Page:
News

November 30, 2010 - Updated on January 20, 2016

Al-Baghdadia TV announces it is pulling out of Iraq for good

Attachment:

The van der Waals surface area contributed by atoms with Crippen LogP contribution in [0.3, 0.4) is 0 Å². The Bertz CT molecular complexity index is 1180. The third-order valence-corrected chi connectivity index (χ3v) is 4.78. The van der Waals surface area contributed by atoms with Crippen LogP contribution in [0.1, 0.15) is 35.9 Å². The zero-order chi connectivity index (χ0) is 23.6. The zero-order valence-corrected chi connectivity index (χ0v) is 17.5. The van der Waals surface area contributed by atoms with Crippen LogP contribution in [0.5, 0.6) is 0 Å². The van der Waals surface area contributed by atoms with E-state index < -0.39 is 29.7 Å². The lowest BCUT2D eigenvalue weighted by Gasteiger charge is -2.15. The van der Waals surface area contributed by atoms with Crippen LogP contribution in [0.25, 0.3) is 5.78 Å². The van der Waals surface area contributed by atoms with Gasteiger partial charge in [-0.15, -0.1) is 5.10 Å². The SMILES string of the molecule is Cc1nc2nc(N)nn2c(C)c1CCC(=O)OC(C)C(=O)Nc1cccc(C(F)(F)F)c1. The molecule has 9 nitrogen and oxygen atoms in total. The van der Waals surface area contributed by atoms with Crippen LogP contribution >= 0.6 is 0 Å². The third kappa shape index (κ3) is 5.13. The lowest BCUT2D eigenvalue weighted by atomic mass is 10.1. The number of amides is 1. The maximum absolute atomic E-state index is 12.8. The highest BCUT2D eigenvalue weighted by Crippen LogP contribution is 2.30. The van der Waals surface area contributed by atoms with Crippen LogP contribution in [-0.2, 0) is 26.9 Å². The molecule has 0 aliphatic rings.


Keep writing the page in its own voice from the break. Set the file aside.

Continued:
Al-Baghdadia, an Iraqi satellite TV station that has its headquarters in Cairo, has announced that it is ending all activities in Iraq as a result of a decision by the Iraqi government’s Communications and Media Commission (CMC) on 1 November to suspend the operations of all its bureaux. “In view of the prime minister’s persistent determination in preventing Al-Baghdadia from working in Iraq, the station’s management has decided to close its bureaux in country,” Al-Baghdadia said in a 25 November statement posted on its website (http://www.albaghdadia.com/n/iraq-polotics/21145-2010-11-25-18-04-36.html). The CMC accused Al-Baghdadia of breaking the law by serving as a “mouthpiece for the terrorists” when armed militants stormed the Christian church of Sayidat al-Najat in Baghdad on 31 October and took hostages. The occupation ended in bloodbath. The station had appealed against the closures. “We were on the point of reaching an agreement with the CMC,” the head of the station, Abdel Hamid As-Saeh, told AFP. “But then we learned that that the decision was not up to the commission and that it was the prime minister’s office directly that had the final word.” Reporters Without Borders deplores the closure of the station’s bureaux, in which the government clearly used the CMC to get it what it wanted. We urge Prime Minister Nouri Al-Maliki to take a public position on Al-Baghdadia and to find a solution to this problem. Although based in Egypt, Al-Baghdadia is an independent, privately-owned Iraqi TV station that was launched in September 2005. Its website: http://www.albaghdadia.com/ ----- 2 November 2010 - Al-Baghdadia TV bureaux closed, two employees arrested Reporters Without Borders condemns yesterday’s decision by the Iraqi authorities to close the Baghdad, Kerbala and Basra bureaux of Cairo-based satellite TV station Al-Baghdadia in connection with its coverage of the previous day’s hostage-taking in a Syriac Catholic church in Baghdad, which ended in a bloodbath. Two of the station’s employees, producer Haidar Salam and video editor Mohammed Al-Johair, were arrested under article 1/2/4 of the anti-terrorism law. Al-Johair was released today, after being held overnight, but Salam is still being held in an unknown location, Reporters Without Borders has learned from Al-Baghdadia representatives in Egypt. “This decision by the authorities was hasty and disproportionate,” Reporters Without Borders said. “Before closing this TV station, there should have been an impartial investigation to establish to what degree the activities of its journalists influenced the outcome of the hostage-taking.” The press freedom organisation added: “The authorities are making a mistake by targeting Al-Baghdadia. The station must nonetheless determine whether mistakes were made in its coverage of this tragedy. We call for the reopening of its bureaux and Salam’s release pending the result of the investigation.” The Syriac Catholic church of Sayidat al-Najat (Our Lady of Salvation) was stormed by members of Islamic State of Iraq, a local Al-Qaeda branch, as about hundred of people were attending mass on 31 October. While holding their hostages, the militants spoke with Al-Baghdadia by telephone and were able to voice their demands on the air. A total of 54 worshippers (including many women and children) and seven guards were killed in the course of the assault, which was one of the deadliest attacks ever on Christians in Iraq. Despite being headquartered in Cairo, privately-owned Al-Baghdadia is an Iraqi TV station. It was launched in September 2005. Its website: http://www.albaghdadia.com/